The World Turned Upside Down

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For the 1975 song, see Diggers' Song. For the 1972 book, see Christopher Hill (historian).
Surrender of Cornwallis at Yorktown by John Trumbull, (depiction of 1781 event).

"The World Turned Upside Down" is an English ballad. It was first published on a broadside in the middle of the 1640s as a protest against the policies of Parliament relating to the celebration of Christmas.[1] Parliament believed the holiday should be a solemn occasion, and outlawed traditional English Christmas celebrations. There are several versions of the lyrics. It is sung to the tune of another ballad, "When the king enjoys his own again".

American tradition has it that the British band played this tune when Lord Cornwallis surrendered at the Siege of Yorktown (1781).[2] "However, there was no historical record of which song or songs were played by the band. The account of it being that particular song was added to the historical record almost a 100 years after the event".[3] Ordinarily, they would have played a tune in tribute to the victors, but General Washington refused them the customary honours of war and insisted that they play "a British Army or German march."[4]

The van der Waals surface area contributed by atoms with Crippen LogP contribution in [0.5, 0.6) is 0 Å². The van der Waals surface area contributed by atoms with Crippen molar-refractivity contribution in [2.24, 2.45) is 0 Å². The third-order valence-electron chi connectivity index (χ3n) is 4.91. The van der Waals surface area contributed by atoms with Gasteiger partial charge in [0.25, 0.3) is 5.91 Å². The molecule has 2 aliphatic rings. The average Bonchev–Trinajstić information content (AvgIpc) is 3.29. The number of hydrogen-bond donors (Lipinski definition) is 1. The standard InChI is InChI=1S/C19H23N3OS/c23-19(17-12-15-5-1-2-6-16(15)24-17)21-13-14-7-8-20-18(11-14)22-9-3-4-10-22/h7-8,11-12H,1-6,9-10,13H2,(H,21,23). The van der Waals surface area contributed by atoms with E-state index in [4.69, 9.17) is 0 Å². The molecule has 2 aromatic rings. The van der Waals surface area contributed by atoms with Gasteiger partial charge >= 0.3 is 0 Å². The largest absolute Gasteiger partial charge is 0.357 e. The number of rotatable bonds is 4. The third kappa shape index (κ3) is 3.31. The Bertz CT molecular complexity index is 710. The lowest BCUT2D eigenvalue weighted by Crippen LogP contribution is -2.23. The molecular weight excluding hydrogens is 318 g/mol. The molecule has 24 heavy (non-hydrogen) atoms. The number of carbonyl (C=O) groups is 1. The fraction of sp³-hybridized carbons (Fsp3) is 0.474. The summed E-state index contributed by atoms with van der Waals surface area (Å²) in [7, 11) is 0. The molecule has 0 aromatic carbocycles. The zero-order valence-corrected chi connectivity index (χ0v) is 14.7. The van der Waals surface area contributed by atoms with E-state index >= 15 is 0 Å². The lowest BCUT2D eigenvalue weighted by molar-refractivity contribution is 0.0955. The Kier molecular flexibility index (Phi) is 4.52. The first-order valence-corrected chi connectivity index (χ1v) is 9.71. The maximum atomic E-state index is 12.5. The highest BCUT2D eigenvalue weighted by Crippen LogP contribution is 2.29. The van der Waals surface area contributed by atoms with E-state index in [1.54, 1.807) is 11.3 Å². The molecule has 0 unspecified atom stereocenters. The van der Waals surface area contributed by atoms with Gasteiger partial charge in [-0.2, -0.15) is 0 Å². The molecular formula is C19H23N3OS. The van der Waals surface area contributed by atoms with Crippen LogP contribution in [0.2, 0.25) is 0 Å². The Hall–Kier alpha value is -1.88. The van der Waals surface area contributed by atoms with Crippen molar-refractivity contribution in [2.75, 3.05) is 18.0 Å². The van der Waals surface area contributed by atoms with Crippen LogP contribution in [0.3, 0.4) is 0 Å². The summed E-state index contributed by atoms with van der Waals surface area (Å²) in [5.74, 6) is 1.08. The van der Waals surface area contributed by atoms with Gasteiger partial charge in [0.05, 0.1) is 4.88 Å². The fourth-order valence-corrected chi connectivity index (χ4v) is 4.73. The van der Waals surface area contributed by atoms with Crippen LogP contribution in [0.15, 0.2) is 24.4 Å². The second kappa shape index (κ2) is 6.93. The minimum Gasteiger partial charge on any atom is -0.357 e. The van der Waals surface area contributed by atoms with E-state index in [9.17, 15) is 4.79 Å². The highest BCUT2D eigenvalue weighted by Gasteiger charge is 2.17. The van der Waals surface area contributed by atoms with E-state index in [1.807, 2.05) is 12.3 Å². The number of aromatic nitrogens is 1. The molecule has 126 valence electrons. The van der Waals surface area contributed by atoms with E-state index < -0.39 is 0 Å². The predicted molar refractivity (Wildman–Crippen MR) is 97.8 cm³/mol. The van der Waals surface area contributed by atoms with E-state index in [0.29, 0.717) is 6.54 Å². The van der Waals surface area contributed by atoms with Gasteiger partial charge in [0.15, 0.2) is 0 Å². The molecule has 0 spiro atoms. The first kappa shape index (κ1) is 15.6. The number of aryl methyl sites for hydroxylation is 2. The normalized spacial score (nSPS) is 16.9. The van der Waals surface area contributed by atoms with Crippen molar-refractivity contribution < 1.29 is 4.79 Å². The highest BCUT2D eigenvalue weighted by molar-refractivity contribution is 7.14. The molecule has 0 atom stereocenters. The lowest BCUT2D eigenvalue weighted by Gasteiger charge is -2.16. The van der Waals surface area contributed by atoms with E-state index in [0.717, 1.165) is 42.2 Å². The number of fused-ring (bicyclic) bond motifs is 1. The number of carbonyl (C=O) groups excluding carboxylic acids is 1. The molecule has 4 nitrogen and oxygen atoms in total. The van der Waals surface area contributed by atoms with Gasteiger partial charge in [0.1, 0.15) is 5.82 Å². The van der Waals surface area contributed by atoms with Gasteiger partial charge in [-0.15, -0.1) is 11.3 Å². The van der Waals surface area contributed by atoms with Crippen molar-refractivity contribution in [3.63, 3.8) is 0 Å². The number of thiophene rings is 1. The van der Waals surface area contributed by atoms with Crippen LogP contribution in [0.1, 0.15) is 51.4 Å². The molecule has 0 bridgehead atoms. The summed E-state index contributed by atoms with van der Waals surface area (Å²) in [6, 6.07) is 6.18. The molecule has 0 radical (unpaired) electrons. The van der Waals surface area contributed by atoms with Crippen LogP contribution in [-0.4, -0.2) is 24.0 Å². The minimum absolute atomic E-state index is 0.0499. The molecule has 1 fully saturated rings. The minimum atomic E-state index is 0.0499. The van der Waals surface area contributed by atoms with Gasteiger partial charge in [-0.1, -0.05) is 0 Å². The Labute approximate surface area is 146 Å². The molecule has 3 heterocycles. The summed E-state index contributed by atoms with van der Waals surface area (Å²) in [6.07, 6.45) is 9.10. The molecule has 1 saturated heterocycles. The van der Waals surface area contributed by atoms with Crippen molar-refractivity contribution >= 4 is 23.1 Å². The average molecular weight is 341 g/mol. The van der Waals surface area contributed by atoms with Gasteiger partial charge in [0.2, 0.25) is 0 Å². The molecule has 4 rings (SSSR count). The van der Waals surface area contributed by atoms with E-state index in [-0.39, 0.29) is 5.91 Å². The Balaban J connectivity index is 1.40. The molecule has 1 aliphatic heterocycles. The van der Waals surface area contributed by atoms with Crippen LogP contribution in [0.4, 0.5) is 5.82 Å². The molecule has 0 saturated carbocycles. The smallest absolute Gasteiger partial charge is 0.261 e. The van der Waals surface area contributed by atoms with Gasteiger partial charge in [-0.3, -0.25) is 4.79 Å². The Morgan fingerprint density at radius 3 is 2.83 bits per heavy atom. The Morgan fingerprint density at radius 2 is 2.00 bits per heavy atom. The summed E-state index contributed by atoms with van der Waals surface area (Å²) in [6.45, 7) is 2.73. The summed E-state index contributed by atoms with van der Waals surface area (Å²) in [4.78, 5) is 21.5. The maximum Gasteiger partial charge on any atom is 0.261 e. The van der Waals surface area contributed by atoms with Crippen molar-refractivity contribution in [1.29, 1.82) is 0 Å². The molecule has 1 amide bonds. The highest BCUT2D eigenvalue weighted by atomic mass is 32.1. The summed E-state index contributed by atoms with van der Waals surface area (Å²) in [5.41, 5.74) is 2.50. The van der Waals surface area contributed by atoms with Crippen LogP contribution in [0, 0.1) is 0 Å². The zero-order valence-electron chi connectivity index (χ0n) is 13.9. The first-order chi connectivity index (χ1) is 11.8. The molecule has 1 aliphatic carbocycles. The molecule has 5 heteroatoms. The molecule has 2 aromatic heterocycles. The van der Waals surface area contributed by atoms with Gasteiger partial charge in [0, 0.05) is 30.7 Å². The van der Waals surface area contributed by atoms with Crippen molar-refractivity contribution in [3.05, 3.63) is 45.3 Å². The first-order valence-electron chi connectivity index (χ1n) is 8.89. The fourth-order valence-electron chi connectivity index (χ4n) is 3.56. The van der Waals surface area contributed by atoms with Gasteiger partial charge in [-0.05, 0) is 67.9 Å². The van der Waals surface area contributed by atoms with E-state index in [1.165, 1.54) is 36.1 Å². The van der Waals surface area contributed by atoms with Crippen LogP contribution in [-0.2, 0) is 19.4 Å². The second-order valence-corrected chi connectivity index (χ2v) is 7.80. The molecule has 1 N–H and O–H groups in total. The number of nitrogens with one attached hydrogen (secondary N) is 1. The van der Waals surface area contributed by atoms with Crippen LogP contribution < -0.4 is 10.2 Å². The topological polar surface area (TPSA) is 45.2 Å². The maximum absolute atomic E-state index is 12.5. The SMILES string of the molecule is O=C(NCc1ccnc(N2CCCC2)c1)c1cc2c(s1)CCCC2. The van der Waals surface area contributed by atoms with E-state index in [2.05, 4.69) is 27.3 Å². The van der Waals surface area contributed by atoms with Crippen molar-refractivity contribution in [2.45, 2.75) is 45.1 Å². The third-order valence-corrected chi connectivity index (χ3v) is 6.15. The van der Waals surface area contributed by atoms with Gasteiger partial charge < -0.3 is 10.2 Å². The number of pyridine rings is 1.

Recordings[edit]

This song was recorded by Maddy Prior with The Carnival Band on their album Hang Up Sorrow and Care.

A different song with the same title was written by Leon Rosselson, and made popular by Billy Bragg.

The song is referenced in the novel Burr by Gore Vidal.

This song is referenced in the Broadway Musical Hamilton in the song "Yorktown (The World Turned Upside Down)"

See also[edit]

References[edit]

  1. ^ Olivercromwell.org
  2. ^ "Yorktown is Won - Cornwallis' sword is delivered to American Forces - The World Turned Upside Down". Yorktown, Virginia: Chronicle of the Revolution. October 19, 1781. , PBS
  3. ^ Yorktown Battlefield and National Park
  4. ^ "Surrender of the British General Cornwallis to the Americans, October 19, 1781". The Gilder Lehrman Institute of American History. Article 3 states that: “the garrison of York will march out to a place to be appointed in front of the posts, at two o’clock precisely, with shouldered arms, colors cased, and drums beating a British or German march. They are then to ground their arms, and return to their encampments, where they will remain until they are dispatched to the places of their destination.” 

External links[edit]